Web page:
The constitution requires that created districts be virtually equal in population and that all consist of contiguous and compact territory and comply with the Voting Rights Act of 1965.
The process faces many hurdles along the way.
First, creating the new lines won’t be easy. Virginia has seen a major shift in population from rural communities to its urban suburbs. The growth of metropolitan areas contributed to 93.5 percent of Virginia’s growth in the past decade. That will likely mean a pickup of seats in Northern Virginia, but a loss in Southern and Southwest Virginia. “You have a game of musical chairs because you’re taking away a seat,” says Michael McDonald, a national redistricting expert and associate professor at George Mason University. “When the music ends and someone has to sit down, there’s one less seat.”
For example, some of Virginia’s largest population growth has occurred in Loudoun and Prince William counties. The current district of state Sen. Mark Herring, D-Loudoun, is estimated to have at least 105,000 more people than the “ideal” Senate district using 2009 population estimates. Meanwhile, three Senate districts in urban areas of Hampton Roads (Virginia Beach, Hampton and Chesapeake) and the district representing counties in South-McDonald western corner of Virginia are 20,000 people below the ideal target.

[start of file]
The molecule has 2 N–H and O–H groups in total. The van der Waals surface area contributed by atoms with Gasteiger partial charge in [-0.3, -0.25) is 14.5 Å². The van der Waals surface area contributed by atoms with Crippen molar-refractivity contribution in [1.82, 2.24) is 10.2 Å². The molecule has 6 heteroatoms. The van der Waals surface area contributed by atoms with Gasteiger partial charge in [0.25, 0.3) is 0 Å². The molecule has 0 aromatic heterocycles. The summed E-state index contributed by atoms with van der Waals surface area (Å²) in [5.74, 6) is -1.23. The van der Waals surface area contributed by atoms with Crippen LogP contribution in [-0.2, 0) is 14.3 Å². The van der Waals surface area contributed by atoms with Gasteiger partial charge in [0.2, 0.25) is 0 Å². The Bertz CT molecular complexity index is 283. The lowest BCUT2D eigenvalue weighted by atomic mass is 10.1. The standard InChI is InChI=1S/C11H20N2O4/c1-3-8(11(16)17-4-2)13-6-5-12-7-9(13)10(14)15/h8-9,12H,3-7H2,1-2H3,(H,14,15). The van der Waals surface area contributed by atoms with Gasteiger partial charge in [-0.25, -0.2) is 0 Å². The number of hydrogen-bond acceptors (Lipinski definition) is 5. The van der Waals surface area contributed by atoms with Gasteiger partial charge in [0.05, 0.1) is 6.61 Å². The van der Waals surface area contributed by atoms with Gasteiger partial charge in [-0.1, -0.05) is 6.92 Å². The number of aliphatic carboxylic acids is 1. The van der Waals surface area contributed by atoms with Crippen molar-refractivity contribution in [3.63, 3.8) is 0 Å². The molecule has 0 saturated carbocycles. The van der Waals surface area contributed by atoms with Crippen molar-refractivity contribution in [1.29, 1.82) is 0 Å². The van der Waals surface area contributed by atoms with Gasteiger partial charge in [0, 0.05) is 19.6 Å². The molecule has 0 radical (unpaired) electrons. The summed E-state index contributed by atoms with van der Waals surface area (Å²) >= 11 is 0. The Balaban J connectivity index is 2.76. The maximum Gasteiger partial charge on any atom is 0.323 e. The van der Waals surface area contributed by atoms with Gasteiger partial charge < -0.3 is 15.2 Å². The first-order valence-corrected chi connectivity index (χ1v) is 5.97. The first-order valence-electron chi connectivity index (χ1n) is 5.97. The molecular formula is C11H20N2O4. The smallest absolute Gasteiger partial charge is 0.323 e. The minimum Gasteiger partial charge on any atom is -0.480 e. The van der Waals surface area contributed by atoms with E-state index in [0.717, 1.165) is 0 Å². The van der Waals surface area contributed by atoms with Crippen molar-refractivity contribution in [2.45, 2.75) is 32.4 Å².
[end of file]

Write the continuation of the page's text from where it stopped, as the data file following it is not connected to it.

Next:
But while increased representation could boost Northern Virginia’s voice in the state legislature, it won’t necessarily make delegates in that region happy. Slight boundary shifts in a highly populated area can create major changes in the electorate. “We will probably have fairly dramatic boundary changes,” Howell says of the shifts in Northern Virginia. “You can’t add two seats to a geographically small area without having every district impacted … there will be winners and there will be losers, and I don’t expect anybody to be totally happy, including me.”